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It turns out that spiders also dream

Time:2022-11-29 14:40:43 author:Zoo Read:528次
It turns out that spiders also dream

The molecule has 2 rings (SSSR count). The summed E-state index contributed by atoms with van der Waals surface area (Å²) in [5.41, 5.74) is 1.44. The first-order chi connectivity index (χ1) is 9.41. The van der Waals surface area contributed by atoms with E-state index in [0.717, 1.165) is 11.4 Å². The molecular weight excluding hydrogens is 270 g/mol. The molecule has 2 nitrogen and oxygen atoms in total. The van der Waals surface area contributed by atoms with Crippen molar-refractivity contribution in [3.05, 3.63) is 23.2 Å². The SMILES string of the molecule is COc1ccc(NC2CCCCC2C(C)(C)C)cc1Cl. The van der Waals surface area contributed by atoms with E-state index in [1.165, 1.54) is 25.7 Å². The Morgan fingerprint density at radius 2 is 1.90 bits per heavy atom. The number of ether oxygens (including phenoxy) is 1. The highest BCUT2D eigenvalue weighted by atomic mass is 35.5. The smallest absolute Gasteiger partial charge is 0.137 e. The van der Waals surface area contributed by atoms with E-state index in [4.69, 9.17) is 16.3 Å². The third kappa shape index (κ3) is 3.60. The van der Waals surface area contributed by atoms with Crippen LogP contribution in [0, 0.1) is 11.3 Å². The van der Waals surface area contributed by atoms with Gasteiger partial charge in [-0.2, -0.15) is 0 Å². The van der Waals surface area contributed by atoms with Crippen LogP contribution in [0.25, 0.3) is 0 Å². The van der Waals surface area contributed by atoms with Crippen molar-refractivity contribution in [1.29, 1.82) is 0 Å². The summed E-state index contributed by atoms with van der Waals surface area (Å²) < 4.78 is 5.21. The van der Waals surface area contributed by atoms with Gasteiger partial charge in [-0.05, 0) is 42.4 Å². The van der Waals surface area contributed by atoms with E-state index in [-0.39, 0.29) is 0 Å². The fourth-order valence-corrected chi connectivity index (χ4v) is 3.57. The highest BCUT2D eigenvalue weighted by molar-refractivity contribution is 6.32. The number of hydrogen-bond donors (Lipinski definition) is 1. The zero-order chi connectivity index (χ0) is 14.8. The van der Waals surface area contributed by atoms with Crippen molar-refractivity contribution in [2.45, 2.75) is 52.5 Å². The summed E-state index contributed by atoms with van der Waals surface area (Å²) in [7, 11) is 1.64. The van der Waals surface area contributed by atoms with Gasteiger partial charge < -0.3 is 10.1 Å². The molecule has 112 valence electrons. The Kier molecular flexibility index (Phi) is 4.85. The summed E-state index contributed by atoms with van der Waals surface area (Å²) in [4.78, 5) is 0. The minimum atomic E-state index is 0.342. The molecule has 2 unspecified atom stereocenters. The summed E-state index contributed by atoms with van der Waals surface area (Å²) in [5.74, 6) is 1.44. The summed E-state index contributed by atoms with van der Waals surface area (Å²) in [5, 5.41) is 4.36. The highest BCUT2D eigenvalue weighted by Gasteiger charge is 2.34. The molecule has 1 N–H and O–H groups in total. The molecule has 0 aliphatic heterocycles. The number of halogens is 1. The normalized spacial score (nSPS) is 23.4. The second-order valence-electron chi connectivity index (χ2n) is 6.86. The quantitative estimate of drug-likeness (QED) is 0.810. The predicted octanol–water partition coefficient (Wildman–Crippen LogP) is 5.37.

A bowhunting spider (Evarcha arcuata) perches on a flower. These arachnids appear to experience visual dreams—maybe even nightmares. PHOTO: STEPHEN DALTON, MINDEN PICTURES TEXT: ELIZABETH ANNE BROWN For ecologist Daniela Rößler of the University of Konstanz, "field" research often means traveling to the far reaches of the Brazilian Amazon. But during the 2020 pandemic lockdown, she discovered the mystery in a bush near her home in Trier, Germany, which has become the best place to study. Rößler was soon fascinated by the little jumping spiders in the fields. After nightfall, some jumping spiders about the size of her pinky fingernails slid into silky pouches known as "Hermitages." She found the other jumping spiders motionless, hanging upside down on a silk thread, with their legs tucked neatly and occasionally moving. "The way they twitched reminds me of the reactions of cats and dogs when they dream," says Rößler. Before long, Rößler set up a nursery in her lab for baby jumping spiders to watch them hang at night. Her new research, published Aug. 8 in the Proceedings of the National Academy of Sciences, reveals that jumping spiders experience a sleep-like state with rapid eye movements similar to those observed in dreaming humans. During REM sleep, the jumping spider's legs twitch and curl up as shown. Photo credit: DANIELA C. RÖSSLER REM sleep is also characterized by muscle relaxation and changes in brain waves, which are important for memory consolidation and may play a role in the development of important survival skills. Confirming REM-like sleep in jumping spiders could change our understanding of when and how it evolved - so far, REM-like sleep has only been found in vertebrates (reptiles, birds, fish and large animals) found in most mammals). "The intelligence of spiders -- and the dreams of spiders -- may be very different from ours in most ways," said Nate Morehouse, an associate professor at the University of Cincinnati who studies vision and decision-making in jumping spiders, who was not involved in the study. "I can't wait to see what window this new study opens up for us to understand jumping spiders." Spider Eyes You can't do brain scans of spiders the way you do humans or other large animals, and you can't ask them how they're sleeping, But with baby spiders, you can see their heads. In their first ten days of life, the exoskeleton covering the jumping spider's small head has not yet produced pigment, and this part of the space is almost completely occupied by their eyeballs. "They're basically walking retinas," Morehouse said. Morehouse explained that the six smaller eyes provide a 360-degree monochromatic view of the world and are very sensitive to movement, while the main eyes — "big, round and lovely" — provide a height similar to that of a domestic cat. Resolution vision. While their eyeballs are fixed and cannot rotate in their sockets like ours, the boomerang-shaped retinas move around the back of the dominant eye, changing the jumping spider's field of vision. In her lab, Rößler began experimenting with recording napping spiderlings with magnifying glasses and night-vision cameras to learn about their sleeping habits. She focused on the spiders' eye and body movements, which provide clues to what's going on when they're at rest. She quickly discovered that they went through periods of rapid retinal movement that increased in duration and frequency throughout the night, lasting about 77 seconds and occurring roughly every 20 minutes. It was during REM-like sleep that Rößler observed uncoordinated body movements -- their bellies swaying, their legs curled or relaxed. The spider's spinneret, the organ at the top of their abdomen that produces silk, periodically "goes crazy," says Rößler. Like the rhythmic foot twitches of sleeping puppies, these spiders appear to be "practising" a behavior they do when they're awake. "Although jumping spiders don't make webs, they leave small silk anchors wherever they go," she explained. "They always leave silk as they walk, so whenever they jump, there's always a spare line, like a bungee cord." Morehouse says one of the main theories about REM sleep is that it allows animals to grind Practice basic survival skills. "Occasionally things happen that I can only explain with the theory that they are nightmares," Rößler said. "They just hang there silently, with their legs neatly curled up, and suddenly all of them stick out at the same time, like they're startled." There are also times when jumping spiders stop to stretch, adjust their dangling threads, or clean themselves. A period of coordinated movement. Judging by the lack of retinal movement, the spiders appear to be waking up only briefly to get themselves comfortable before returning to sleep. Sleeping, or dreaming? Rößler emphasizes that we have not yet shown that this period of inactivity in spiders can be considered sleep. To do this, several aspects need to be examined - including demonstrating that the spiders are low arousal, or slow to respond to stimuli, and "rebound sleep" if they are sleep-deprived. Based on her observations outside, "they seem to really be able to distinguish between what's a real distraction and what's not," Rößler said. For example, if "there are vibrations on the plants or silk, they will respond immediately," she said. "But when it's windy, they sway with the breeze and don't care at all." Scientists are sure that all animals sleep, despite their odd appearances. Some birds and marine mammals rest only half their brains each time they sleep, while hibernating animals can sleep for weeks or months almost continuously. Defining "dreaming" is more difficult -- but rest periods like REM sleep do mean the animal is visual dreaming. Seizing the opportunity to learn from other jumping spider researchers called Rößler's research very exciting. "It's a clever idea, with a relatively simple approach that yields very profound results," says Alex Winsor, a doctoral student at the University of Massachusetts Amherst who studies vision in jumping spiders. He and his advisor, who studies jumping spiders, Beth Jakob, who has been with spiders for decades, said they were eager to contact Rößler for ideas for follow-up research. "We're interested in whether they respond to visual stimuli in this sleep-like state, after all, they don't have eyelids," Jakob said. Winsor is already developing a system to monitor brain activity in jumping spiders, which may provide more evidence for their dreaming. "I use a tungsten electrode -- a very thin wire that is placed on the outside of the head to detect electrical activity," Winsor said. The team also plans to combine it with a device previously used to monitor retinal movement in spiders watching tiny televisions. Jumping spiders, such as the arch-hunting spider, the species featured in this study, are found throughout Eurasia and are oddities among the arachnids because of their good eyesight. While jumping spiders choose to go to bed (or dangling) when it's dark because they can't see well enough to hunt, other families of spiders are more likely to be "nappers," with short stretches during the day and night Time is inactive. Non-jumping spiders generally have much poorer vision and rely primarily on sensing motion in their webs to perceive the world around them, so more research is needed to determine what their sleep might look like. "Maybe they dream in vibrations," Rößler said. Arachnid Ambassador With nearly 6,000 species of jumping spiders in the world, and they're found on every continent except Antarctica, you'll almost certainly have a jumping spider in your backyard or block. Jumping spiders, with their oversized, expressive, cartoon-like eyes, extremely diverse color patterns and elaborate courtship dances, are the key to keeping people out of fear of spiders, Rößler said. There is a community of jumping spider lovers on TikTok and YouTube - some of whom also have previous arachnophobia. Jumping spiders can make strategic decisions, think ahead, calculate, and maybe even dream. Morehouse says it's often both challenging and comforting to learn about jumping spiders' cognitive abilities -- making them less alien and more worthy of respect or empathy. "If they dream, I mean, what can you do? You can't smash a dreaming spider," Rößler said. (Translator: Flowers on Moshang)